Popular chef and Book People favourite Lorraine Pascale discusses her latest book, A Lighter Way to Bake, in this guest blog:
“Having your cake and eating it” – how to balance your life to be able to eat some treats and the benefits of baking at home and knowing what ingredients are used rather than buying from a store.
‘Wandering the aisle of the supermarket, strategically placed at the end of your supermarket shop are often rows and rows of shiny, glittery, pretty, tasty looking cakes. As you pick up a rather tasty looking cupcake, replete with sprinkles and sparkles and pastel-coloured paper wrapping – the temptation is to throw caution to the wind and not consider what is exactly in your icing-topped sponge beauty. Please understand, I am one of those doing this and I believe in moderation, but what if you could have a baked fancy, full of all the flavour and with a lot less of the naughty stuff?
The challenge with what we buy today ready-made is that often it is difficult to know what on earth it has taken to make it, beyond the usual suspects of butter, sugar, flour and eggs. I sometimes look at the label and run my finger down the never-ending list of ingredients, some quite familiar and some extremely unknown. Of course, you knew there was a plug coming, did you not?! In my newest book “A Lighter Way To Bake”, I have taken lots of our favourite recipes and made a, what I would like to call, gallant effort to make the food a little lighter on the naughty stuff. Some recipes I tried and after many attempts, although the salt and perhaps the sugar were less, the fat was the same and the calories had not budged either. But for the most part the baked goods, both sweet and savoury, show a considerable reduction in the amount of fat and or sugar. The added beauty of making and baking from scratch is that you know exactly what is going in to the food you are making which can often give great peace of mind for those of us who want to try and eat just that little bit healthier.
I sometimes read articles on what I should do to make things better for myself and then, usually because I am not doing precisely what the article says, I leave the article on the kitchen table and proceed to beat myself up about not getting ‘it’ (whatever the subject matter is saying I should do) right.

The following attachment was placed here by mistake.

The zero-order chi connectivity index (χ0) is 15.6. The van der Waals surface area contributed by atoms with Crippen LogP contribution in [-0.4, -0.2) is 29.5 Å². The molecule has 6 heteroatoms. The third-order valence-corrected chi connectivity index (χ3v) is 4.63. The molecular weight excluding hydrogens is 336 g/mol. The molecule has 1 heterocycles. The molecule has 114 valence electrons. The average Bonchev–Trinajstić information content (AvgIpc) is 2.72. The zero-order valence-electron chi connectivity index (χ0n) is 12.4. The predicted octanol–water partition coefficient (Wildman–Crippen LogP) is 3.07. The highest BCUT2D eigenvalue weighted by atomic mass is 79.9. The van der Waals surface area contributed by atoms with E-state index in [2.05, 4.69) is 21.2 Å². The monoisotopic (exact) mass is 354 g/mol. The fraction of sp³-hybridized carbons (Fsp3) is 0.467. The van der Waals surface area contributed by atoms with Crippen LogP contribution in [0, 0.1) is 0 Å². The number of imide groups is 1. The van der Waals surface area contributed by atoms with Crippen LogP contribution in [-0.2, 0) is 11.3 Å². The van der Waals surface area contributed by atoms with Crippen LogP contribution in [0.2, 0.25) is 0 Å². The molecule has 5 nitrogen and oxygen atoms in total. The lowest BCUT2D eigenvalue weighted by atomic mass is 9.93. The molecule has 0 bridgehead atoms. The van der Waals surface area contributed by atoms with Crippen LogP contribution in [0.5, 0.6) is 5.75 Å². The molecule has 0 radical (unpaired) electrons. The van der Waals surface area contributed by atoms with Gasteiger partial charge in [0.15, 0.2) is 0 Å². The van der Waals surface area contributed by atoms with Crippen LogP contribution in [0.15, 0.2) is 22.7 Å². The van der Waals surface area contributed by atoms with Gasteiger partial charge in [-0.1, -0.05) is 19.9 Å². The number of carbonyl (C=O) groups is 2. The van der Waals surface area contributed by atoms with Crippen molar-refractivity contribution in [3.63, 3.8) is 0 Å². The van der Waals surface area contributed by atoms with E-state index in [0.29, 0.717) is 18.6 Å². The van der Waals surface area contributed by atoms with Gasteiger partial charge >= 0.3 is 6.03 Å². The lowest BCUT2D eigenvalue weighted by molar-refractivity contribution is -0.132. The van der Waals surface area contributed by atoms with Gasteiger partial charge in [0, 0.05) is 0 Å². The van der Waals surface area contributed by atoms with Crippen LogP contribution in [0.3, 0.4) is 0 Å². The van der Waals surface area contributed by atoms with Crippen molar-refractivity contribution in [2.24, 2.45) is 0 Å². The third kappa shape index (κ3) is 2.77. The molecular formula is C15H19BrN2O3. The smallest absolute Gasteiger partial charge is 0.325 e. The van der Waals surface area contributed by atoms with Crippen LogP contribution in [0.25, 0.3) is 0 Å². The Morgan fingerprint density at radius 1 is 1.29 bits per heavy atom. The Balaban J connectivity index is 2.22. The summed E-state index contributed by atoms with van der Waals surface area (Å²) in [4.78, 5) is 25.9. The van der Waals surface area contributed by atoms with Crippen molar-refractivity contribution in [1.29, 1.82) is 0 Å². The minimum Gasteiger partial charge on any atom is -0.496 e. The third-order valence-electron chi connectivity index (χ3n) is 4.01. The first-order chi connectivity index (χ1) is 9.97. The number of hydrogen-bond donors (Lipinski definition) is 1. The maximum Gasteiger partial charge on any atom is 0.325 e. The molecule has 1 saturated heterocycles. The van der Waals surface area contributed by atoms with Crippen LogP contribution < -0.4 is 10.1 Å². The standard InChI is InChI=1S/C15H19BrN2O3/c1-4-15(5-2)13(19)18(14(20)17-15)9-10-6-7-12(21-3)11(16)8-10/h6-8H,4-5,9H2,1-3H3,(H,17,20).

So I am sure you, like me, are a busy bee, juggling so many things and trying so hard to do the right thing as often as possible. So when you are next in the supermarket, with your two screaming kiddies having a bit of a tantrum in the pasta and rice aisle knowing that the only way to a bit of peace and quiet is to drag them over to the baking aisle and shove an iced bun in each of their mouths and one in yours (you tried an apple and it just would not cut it), that it is really important to be kind on yourself and not do what I do which is to not talk kindly to myself about it.
Instead as you sail quietly around the aisles with your two children sitting in the trolley with a now glowing and ever-increasing-in-size halo above their heads, that you have done what we all do.
Baking from scratch for me is something that I do when I have a bit of time on my hands, like when everyone at home is happy and doing their own thing, or at the weekends, or on a weekday when I have a spare hour at dinner time to cook something savoury for a family meal. I try to balance a not-so-good day eating with a better day of eating and repeat the mantra, everything in moderation, including moderation. ’